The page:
Researchers in the Light-Matter Interactions Unit led by Professor Síle Nic Chormaic at the Okinawa Institute of Science and Technology Graduate University (OIST) have developed an on-off switch with ultrathin optical fibers, which could be used for data transfer in the future. This research was published in the New Journal of Physics.
0101000001101000011110010111001101101001011000110111001100100000011010010111001100100000011001100111010101101110 means "Physics is fun" in binary code. Computers translate every letter, number, sign, space, image and sound to a set of 8 ones and zeros. For example, 01010000 corresponds to the letter P. While you type, your computer transfers your words to another distant computer by sending a series of ones and zeros encoded in light through standard optical fibers. Switching the light beam on and off very quickly generates the ones and zeros. These bits of information are converted to electronic signals at a node, usually a router or server, and finally appear as text on the screen of your recipient. While this is the classical way of transferring information online, OIST researchers are exploring more efficient ways of transferring data, using the quantum properties of light and matter. They have managed to create an on/off switch based on the quantum characteristics of rubidium atoms in the presence of light of different wavelengths. This proof-of-concept system could be used as a building block in a quantum network, the future of our internet.
The OIST team's experimental setup consists of two lasers that produce light at different wavelengths, an optical nanofiber used to guide light, and rubidium atoms trapped around it. The peculiarity of optical nanofibers is their super-thin diameter. For this study the diameter was 350 nanometers, about 300 times thinner than the thickness of a sheet of paper. The diameter is even smaller than the wavelength of the light guided by the fiber. Some of the light, therefore, leaks outside the nanofiber and interacts with the rubidium atoms that are trapped around it. These atoms can function as a quantum node, a redistribution point of a network, the equivalent of today's servers.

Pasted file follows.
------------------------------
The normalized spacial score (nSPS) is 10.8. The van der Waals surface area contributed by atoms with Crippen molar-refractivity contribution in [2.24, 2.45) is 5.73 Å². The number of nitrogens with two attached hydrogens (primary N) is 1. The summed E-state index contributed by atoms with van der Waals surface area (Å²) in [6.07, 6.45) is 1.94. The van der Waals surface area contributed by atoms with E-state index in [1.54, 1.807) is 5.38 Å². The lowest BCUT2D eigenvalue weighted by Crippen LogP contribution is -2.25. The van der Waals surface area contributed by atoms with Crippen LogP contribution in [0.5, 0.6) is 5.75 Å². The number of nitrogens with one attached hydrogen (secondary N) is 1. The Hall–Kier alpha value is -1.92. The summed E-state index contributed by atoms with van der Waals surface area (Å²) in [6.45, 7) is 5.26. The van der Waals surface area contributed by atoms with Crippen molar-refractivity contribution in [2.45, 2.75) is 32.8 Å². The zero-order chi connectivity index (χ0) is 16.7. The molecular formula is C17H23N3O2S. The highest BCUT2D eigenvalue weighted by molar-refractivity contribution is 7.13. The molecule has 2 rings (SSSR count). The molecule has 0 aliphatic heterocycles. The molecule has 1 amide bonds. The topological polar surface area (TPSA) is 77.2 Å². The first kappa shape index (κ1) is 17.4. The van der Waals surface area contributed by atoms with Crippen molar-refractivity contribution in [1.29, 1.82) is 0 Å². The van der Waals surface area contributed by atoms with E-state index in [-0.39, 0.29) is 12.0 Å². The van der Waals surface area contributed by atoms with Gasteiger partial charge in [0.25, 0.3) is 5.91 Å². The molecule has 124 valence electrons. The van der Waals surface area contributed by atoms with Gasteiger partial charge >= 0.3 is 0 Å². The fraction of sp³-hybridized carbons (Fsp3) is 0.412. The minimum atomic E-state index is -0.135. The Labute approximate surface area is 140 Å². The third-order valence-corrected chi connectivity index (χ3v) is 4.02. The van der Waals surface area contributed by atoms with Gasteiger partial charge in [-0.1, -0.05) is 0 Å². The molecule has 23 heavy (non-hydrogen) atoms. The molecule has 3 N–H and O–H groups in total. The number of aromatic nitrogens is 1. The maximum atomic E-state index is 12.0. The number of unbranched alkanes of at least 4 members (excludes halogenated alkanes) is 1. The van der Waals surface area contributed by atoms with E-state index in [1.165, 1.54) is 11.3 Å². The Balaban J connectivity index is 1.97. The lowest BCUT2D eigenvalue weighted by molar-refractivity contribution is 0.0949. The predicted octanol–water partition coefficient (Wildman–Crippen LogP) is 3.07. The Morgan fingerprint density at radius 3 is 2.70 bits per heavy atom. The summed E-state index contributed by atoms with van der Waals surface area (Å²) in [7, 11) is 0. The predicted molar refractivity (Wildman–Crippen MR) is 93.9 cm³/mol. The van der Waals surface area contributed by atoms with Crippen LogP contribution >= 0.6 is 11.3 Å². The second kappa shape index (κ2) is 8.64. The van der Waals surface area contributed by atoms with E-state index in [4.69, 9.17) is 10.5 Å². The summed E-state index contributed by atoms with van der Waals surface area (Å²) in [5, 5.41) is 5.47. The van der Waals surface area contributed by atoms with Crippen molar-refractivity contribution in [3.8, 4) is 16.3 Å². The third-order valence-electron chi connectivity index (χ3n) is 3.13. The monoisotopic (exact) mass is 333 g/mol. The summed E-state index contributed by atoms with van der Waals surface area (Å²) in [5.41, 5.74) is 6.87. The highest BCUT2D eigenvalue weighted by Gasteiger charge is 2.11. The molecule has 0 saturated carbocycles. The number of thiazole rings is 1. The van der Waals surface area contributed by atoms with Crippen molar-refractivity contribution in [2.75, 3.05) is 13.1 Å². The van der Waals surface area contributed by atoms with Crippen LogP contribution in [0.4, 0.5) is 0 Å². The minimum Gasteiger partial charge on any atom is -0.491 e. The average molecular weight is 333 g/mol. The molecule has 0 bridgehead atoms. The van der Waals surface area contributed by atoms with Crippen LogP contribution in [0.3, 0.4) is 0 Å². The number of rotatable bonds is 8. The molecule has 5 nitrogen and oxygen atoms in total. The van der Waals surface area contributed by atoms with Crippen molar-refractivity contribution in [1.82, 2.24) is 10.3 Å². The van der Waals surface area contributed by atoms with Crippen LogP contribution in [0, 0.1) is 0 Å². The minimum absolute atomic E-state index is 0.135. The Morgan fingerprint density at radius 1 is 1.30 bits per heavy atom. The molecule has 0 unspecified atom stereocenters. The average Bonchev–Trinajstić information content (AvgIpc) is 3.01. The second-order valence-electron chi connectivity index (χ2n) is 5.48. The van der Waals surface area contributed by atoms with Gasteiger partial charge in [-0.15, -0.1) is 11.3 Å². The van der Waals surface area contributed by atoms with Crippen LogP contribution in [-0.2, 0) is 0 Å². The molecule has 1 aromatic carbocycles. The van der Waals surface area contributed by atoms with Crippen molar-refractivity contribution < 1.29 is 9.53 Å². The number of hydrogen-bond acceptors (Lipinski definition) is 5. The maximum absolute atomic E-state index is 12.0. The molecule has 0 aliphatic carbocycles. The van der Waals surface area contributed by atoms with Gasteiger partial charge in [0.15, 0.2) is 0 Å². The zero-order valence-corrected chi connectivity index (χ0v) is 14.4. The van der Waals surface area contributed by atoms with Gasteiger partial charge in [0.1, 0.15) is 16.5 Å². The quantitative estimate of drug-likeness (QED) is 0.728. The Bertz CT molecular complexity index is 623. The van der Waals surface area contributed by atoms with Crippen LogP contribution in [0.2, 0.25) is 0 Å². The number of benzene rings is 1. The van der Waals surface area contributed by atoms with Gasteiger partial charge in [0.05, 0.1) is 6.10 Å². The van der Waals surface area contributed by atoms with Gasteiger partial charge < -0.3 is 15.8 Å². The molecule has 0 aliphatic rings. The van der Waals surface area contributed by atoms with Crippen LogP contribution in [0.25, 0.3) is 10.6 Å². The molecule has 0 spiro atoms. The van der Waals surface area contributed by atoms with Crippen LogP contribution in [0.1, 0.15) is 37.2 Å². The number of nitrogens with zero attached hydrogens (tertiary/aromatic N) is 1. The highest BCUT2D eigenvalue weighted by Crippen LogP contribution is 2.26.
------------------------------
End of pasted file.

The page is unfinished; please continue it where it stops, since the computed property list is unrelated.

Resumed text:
The off switch condition is obtained when only the laser producing 780 nm is on. In this case, at the point where light leaks outside of the optical nanofiber, the rubidium atoms absorb the maximum amount of light and almost no light can continue to pass along the fiber. In contrast, the switch is turned on when both 776 nm and 780 nm lights are present. In this situation, most of the light is transmitted through the optical nanofiber and the rubidium atoms absorb it only minimally.
Since the optical nanofiber is directly connected to a standard optical fiber, the light can, in principle, be transferred to another quantum system or node some distance away, in the same way you can send a message from your computer to that of your friend's in another location.
"Using optical nanofibers would allow us to fully integrate our system with existing fiber-based communication networks. While the current work is far from being a practical solution to quantum information, it brings the notion of using atoms and light to develop real devices based on quantum mechanics ever closer to fulfilment", explains Professor Síle Nic Chormaic.
While the experiment at OIST currently only generates zeros/off and ones/on consecutively, further exploitation of the quantum behavior of atoms should allow the research team to send light as a combination of "on" and "off" at the same time. In this way, in the future, quantum networks will be able to process more data simultaneously, increase efficiency of information transfer and also provide better cyber security.
"It has been very exciting to work with optical nanofibers which can guide light extremely efficiently even if their diameter is much smaller than the wavelength of light itself. These systems are sure to give us significant progress in quantum networks in the years to come," enthuses Ravi Kumar, one of the authors of this study and a PhD student at University College Cork in Ireland, doing his research work at OIST.
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